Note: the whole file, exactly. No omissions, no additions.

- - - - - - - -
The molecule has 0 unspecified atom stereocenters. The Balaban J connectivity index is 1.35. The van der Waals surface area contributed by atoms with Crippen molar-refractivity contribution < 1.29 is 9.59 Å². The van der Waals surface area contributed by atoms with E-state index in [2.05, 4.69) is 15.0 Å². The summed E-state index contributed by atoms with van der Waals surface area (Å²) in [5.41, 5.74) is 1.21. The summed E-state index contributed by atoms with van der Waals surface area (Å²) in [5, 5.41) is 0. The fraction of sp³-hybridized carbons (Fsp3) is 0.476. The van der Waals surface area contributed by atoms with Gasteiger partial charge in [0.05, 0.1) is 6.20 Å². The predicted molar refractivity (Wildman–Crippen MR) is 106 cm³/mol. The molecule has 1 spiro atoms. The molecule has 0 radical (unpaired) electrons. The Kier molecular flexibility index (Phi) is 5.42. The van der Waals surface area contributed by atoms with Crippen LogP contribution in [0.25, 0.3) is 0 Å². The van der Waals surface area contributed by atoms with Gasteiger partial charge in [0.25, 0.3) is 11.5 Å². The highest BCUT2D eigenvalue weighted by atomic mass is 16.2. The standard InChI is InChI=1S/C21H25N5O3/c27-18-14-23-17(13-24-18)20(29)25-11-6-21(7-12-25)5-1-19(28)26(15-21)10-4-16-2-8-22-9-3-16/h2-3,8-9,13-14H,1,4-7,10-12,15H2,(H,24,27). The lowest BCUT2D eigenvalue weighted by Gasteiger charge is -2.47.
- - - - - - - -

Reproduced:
The molecule has 0 unspecified atom stereocenters. The Balaban J connectivity index is 1.35. The van der Waals surface area contributed by atoms with Crippen molar-refractivity contribution < 1.29 is 9.59 Å². The van der Waals surface area contributed by atoms with E-state index in [2.05, 4.69) is 15.0 Å². The summed E-state index contributed by atoms with van der Waals surface area (Å²) in [5.41, 5.74) is 1.21. The summed E-state index contributed by atoms with van der Waals surface area (Å²) in [5, 5.41) is 0. The fraction of sp³-hybridized carbons (Fsp3) is 0.476. The van der Waals surface area contributed by atoms with Gasteiger partial charge in [0.05, 0.1) is 6.20 Å². The predicted molar refractivity (Wildman–Crippen MR) is 106 cm³/mol. The molecule has 1 spiro atoms. The molecule has 0 radical (unpaired) electrons. The Kier molecular flexibility index (Phi) is 5.42. The van der Waals surface area contributed by atoms with Crippen LogP contribution in [0.25, 0.3) is 0 Å². The van der Waals surface area contributed by atoms with Gasteiger partial charge in [0.25, 0.3) is 11.5 Å². The highest BCUT2D eigenvalue weighted by atomic mass is 16.2. The standard InChI is InChI=1S/C21H25N5O3/c27-18-14-23-17(13-24-18)20(29)25-11-6-21(7-12-25)5-1-19(28)26(15-21)10-4-16-2-8-22-9-3-16/h2-3,8-9,13-14H,1,4-7,10-12,15H2,(H,24,27). The lowest BCUT2D eigenvalue weighted by Gasteiger charge is -2.47.